Monday, July 23, 2012

Seven Steps to Paint the Perfect Portrait

After a dozen classes regarding painting portraits, I've come to some conclusions.

If you've looked at some of my paintings from those classes, you've probably drawn some conclusions, as well.

Not to be dissuaded by any of those thoughts, know that I will not be stopped.

In fact, I am more determined than ever to conquer this topic and herein present my list of seven steps that will bring one success in the art of painting a picture so that it looks like the person whose painting you are trying to do, even if I'm tempted to poke out my eyes with my paint brush handle.

Here you see, from top to bottom, class #1, #2 and #3, as you study my guidelines.  One more class to go with this one!

1.  Determine whose picture you want to paint.  (It will help if they have just one eye,  a very small nose and can keep their mouth shut the whole time you're working on the painting so that you don't have to worry about all of those teeth!)  Being bald solves a lot of issues, too, or at least a band of cloth of some sort to wrap around their head that covers most of the hair, eyebrows, forehead and ears is a blessing!

2.  Determine just to paint their face.  The more you can stay away from clothing and arms and hands and feet, the less you have to fret about.  Also, if they can comb their hair over their ears, you won't have to spend a lot of time trying to figure out all of the ins and outs of ear canals and lobes and, heaven help us, those ornate earrings that belonged to a Victorian great-aunt or great-grandmother.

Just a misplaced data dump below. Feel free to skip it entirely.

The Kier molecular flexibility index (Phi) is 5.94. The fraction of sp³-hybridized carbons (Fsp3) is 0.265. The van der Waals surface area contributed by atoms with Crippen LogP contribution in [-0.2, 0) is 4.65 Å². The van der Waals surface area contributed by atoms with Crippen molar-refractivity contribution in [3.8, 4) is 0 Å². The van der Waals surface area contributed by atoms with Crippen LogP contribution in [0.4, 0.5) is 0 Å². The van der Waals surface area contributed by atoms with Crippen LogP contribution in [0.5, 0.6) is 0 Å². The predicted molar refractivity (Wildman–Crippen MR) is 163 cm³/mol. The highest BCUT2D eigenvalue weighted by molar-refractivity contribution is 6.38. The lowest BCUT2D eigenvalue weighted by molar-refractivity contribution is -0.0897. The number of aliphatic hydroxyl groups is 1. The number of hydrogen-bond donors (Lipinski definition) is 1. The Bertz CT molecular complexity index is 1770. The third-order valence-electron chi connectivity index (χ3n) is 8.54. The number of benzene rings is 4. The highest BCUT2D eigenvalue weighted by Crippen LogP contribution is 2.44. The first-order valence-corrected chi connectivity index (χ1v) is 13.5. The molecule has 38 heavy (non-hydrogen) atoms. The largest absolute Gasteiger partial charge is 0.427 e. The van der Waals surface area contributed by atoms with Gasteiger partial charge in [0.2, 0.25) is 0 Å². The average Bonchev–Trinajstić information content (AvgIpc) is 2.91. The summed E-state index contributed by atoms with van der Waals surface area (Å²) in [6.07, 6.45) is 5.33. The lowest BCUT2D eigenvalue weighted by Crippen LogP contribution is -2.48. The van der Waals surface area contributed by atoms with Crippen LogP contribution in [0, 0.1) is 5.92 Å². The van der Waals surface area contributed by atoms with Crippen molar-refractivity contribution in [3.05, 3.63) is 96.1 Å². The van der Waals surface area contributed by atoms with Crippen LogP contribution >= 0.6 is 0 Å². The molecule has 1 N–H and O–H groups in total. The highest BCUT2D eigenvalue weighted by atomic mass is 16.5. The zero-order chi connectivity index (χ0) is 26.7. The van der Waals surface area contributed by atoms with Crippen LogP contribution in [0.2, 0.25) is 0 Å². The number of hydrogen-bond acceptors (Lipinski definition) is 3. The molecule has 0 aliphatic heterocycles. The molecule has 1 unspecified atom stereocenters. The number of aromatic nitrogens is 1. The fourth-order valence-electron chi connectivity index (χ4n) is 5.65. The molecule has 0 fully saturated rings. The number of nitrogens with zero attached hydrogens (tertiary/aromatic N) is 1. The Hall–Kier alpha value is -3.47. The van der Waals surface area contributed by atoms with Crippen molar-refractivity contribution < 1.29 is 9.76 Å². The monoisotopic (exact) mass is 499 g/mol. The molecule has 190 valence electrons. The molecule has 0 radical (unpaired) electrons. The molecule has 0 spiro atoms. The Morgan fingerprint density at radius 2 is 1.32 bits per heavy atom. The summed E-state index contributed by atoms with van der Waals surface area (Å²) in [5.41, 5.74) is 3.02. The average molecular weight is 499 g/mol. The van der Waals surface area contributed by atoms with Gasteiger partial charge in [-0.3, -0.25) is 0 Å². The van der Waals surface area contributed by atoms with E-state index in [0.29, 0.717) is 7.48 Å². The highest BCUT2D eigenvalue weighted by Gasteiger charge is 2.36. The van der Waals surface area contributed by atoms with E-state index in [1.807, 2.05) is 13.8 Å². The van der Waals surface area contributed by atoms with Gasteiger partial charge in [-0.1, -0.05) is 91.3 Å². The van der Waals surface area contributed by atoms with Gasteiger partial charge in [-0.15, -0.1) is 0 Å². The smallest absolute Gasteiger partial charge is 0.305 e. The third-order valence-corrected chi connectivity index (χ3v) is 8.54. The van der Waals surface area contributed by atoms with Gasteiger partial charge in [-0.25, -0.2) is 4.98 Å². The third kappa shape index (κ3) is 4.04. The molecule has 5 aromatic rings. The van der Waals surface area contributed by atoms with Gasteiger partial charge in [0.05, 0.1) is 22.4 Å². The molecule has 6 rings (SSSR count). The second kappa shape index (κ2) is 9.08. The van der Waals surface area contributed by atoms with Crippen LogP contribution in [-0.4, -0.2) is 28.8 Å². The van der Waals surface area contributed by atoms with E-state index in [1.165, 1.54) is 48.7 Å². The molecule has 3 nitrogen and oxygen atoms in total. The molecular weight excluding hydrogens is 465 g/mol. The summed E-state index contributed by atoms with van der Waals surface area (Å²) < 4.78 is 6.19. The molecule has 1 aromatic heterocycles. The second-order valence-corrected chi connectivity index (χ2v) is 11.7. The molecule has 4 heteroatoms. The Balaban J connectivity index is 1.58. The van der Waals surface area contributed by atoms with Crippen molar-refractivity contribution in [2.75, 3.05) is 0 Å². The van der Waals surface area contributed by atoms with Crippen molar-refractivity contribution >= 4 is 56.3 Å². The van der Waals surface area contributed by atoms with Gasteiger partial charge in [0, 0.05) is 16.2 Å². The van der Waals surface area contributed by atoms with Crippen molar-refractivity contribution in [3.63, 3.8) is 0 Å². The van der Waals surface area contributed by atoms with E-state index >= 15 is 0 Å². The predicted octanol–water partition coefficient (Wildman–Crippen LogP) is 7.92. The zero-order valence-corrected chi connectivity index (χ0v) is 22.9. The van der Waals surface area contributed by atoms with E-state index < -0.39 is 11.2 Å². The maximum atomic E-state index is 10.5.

3.  Let the person who is sitting for their portrait know that they have to sit completely still for eight to ten hours.  Some studios and class settings allow for breaks for the sitter every twenty minutes or so, but I find that about the time the break is called is when I've just decided to finish a freckle or add an eyebrow.  Better they bulk up ahead of time and just sit for the whole thing.  I may take a break, but I don't want them to move from the preassigned spot...once they move, some tend to come back and face a completely different way.  Too confusing.

4.  Remember, you're not painting a face.  You're not painting a nose.  You're not painting and eye.  You're painting shapes and shadows and highlights and tone and value and color and texture, and you're capturing mood and expression and probably twisting your back and your arm and your neck into contortions that will lead to sore muscles and a headache, and an overwhelming thought that having taken a photo would have been less trouble and more satisfying!

5.  You are going to want to pose them in that antique chair, the one with all of the animal carvings and intricate shapes and designs.  Do yourself a favor...put a white sheet over the whole thing. If you have any thoughts of painting any part of it, don't.  Draping is so much more effective and you can cover that area in one or two brush strokes that way, rather than spending the remaining years of your life trying to get that darned antler armrest to look like what it should be instead of a piece of deer scat.

6.  Let the instructor, or other class member who paints better than you, take over your brush at any time they are available.  Just nod your head up and down a lot as they guide you through the finish.  If they look like they are going to stop and give you back the brush, ask questions quickly.  "What would you do with that eye?" Or, "Do you see any problem with the forehead?"  About twenty questions should do the trick.  The last question could be, "Do you know of a good place to buy a frame for this?"  They might have one in the trunk of their car!

7.  Once done, hide the painting for about seven years.  It'll give it time to dry and the sitter will appreciate the fact that, once they do see it, they look younger.

In the meantime, go back to landscapes and know, where trees and waves and rocks and weeds all look the same.              

1 comment:

  1. Love this...I'm feeding your fish while I think of a clever, amusing comment...nope, nothing....